Making the Leap from 'Corporate' to 'Consultant'

April 28, 2017

 It may have been more about knowing that I was ready for the next opportunity to learn in my life, than an actual life moment that said I needed to become a consultant.  More than anything else, I felt confident that I could share some of my experiences and learnings with other businesses and find ways to help them achieve success. 

Having never been a consultant before, I found myself wondering – what are clients looking for in consultants?

Exceptional delivery is a baseline expectation for both consultants and clients entering into any consulting relationship, yet many clients who engage third party resources and expertise are looking for much more than the successful completion of specified project deliverables.  Often, they are looking for that extra intangible which doesn’t always come through in a statement of work, or in a detailed project plan.  The added characteristic all great consultants bring to successful engagements is leadership.

 

What are businesses paying for when they engage a consulting firm?  Subject matter expertise?  Extra capacity to complement their existing teams?  Specific skills and discipline?  Yes, to all of the above.  But there is something else those of us coming from the corporate world have to offer clients: real-world, practical leadership experience from the front-lines of business.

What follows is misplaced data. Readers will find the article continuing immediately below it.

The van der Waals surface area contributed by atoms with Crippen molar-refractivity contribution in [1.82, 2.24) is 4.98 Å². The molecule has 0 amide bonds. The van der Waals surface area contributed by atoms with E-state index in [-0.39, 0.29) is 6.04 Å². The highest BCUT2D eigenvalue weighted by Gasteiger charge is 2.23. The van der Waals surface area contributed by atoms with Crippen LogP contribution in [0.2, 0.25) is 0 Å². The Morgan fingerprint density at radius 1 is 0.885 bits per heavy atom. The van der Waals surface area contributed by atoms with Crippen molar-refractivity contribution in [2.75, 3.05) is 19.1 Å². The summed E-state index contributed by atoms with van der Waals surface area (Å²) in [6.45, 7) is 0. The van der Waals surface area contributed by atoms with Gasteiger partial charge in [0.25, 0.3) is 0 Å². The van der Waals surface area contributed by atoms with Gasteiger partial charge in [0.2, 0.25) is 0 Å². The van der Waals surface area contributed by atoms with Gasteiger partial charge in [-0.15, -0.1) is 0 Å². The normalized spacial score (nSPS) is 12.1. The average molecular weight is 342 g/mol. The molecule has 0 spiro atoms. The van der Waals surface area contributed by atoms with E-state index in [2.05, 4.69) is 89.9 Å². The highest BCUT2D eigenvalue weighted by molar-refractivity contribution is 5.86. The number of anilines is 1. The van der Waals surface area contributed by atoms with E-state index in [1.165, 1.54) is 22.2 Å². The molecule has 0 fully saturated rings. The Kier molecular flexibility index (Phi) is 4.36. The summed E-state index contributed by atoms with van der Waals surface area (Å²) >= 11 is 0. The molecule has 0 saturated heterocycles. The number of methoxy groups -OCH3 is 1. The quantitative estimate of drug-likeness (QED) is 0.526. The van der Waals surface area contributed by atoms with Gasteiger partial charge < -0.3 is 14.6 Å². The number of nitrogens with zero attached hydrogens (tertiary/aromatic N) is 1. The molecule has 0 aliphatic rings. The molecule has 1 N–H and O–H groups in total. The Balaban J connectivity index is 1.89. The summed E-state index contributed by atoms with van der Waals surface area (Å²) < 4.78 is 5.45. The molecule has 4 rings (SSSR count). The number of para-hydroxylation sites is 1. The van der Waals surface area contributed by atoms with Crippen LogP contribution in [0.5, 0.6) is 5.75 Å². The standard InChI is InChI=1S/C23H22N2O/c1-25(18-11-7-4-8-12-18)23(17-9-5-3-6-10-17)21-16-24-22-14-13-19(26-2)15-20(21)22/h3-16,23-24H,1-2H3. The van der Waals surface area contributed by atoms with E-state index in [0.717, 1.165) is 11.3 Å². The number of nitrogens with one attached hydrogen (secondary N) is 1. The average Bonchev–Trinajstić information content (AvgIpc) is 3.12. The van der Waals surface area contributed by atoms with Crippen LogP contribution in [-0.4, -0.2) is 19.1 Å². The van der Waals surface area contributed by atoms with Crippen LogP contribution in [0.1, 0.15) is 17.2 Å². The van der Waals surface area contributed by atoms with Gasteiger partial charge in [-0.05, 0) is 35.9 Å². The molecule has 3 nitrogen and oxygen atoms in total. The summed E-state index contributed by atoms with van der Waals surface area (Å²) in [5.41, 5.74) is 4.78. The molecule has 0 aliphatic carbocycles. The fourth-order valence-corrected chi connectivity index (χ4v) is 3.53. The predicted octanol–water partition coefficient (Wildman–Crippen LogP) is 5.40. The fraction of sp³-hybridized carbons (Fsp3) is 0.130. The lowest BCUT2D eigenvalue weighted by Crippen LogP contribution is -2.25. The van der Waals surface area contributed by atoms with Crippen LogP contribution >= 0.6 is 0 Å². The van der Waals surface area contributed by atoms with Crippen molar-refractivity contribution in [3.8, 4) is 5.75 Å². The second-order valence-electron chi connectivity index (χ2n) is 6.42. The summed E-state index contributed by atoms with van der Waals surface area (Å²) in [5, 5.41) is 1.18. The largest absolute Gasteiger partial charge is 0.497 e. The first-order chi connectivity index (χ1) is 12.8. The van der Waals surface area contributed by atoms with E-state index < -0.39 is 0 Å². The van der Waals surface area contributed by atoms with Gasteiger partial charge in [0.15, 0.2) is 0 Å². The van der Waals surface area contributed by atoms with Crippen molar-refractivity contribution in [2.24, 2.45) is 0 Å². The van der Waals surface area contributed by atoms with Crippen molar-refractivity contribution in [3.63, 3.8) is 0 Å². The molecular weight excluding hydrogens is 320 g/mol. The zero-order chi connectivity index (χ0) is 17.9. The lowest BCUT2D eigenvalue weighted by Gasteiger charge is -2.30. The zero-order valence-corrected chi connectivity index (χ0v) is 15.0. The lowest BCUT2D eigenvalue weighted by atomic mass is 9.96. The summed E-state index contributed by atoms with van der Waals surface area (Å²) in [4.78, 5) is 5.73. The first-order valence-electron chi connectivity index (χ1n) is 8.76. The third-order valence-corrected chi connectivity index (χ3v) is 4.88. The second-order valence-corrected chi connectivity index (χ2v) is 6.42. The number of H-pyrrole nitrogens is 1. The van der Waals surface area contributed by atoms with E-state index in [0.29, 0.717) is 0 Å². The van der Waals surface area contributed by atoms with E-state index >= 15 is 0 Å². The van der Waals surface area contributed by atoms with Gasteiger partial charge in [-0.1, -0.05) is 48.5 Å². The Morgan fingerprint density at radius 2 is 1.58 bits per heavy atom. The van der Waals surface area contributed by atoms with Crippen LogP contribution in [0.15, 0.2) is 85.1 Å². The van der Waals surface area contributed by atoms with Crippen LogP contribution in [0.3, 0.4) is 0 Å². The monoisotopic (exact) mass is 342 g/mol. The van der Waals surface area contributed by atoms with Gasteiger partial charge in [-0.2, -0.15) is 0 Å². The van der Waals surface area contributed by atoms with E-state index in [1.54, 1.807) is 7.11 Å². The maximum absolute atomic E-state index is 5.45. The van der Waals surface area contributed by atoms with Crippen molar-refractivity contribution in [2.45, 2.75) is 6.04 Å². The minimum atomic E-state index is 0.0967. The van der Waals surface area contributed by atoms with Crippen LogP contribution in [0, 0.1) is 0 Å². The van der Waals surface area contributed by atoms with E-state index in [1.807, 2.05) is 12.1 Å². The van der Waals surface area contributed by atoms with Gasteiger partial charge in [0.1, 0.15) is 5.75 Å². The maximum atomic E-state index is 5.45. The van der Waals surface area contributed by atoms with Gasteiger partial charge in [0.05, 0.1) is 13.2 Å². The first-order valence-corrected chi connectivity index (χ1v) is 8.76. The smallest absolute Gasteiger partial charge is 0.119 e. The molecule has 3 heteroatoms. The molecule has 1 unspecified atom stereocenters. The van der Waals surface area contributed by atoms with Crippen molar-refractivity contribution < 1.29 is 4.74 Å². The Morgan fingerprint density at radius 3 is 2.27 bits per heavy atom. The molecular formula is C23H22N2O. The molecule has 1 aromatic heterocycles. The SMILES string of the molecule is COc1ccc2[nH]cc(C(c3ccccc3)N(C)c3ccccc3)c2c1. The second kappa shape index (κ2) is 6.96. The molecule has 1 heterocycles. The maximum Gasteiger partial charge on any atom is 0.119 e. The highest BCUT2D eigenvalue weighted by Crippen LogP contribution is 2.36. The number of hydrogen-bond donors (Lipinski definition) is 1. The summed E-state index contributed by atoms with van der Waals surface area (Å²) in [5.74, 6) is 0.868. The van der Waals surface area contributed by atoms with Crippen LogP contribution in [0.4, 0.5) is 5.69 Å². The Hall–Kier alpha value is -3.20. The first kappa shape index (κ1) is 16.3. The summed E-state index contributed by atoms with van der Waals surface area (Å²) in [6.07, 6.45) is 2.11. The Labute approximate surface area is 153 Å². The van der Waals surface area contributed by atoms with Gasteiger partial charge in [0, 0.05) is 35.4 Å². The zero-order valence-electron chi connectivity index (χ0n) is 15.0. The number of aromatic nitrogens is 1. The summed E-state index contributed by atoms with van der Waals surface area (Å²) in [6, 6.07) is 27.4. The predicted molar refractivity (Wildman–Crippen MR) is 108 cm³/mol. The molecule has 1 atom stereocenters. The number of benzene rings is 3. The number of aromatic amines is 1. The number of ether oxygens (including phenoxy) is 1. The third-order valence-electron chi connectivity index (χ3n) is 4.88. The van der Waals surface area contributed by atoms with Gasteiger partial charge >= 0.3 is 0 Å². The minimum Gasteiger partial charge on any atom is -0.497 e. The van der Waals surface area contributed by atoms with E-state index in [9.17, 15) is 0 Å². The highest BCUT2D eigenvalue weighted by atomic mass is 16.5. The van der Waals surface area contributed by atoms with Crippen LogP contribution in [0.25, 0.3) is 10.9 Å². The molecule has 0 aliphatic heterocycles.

So what are my lessons learned in making the change from corporate to consultant?

As a starting point, remember the basics that helped you to be successful in the corporate world.  Things like defining the problem, identifying solutions that need to be delivered, developing a detailed project plan, and ensuring you and your team are effective in executing on that plan, are all important. However, to get to the next level of client satisfaction, it’s important to focus on a few additional intangibles:

  • Establish credibility early in the engagement by quickly understanding the current state and applying your perspective and knowledge to the specific business challenges your client is facing

  • Engage directly, and often, with your client’s resources and develop a strong rapport with their teams

  • Take a position…but don’t just define your position, speak your mind - that’s why you’re there and why your client has asked for your assistance

  • Leverage your experience to provide that thought leadership you bring to the discussion

It’s an interesting transition and at times, challenging.  But it can also be rewarding as you find that you are able to provide valuable insight, assistance and leadership to many new companies as you embark on each new consulting opportunity.

 

 

 

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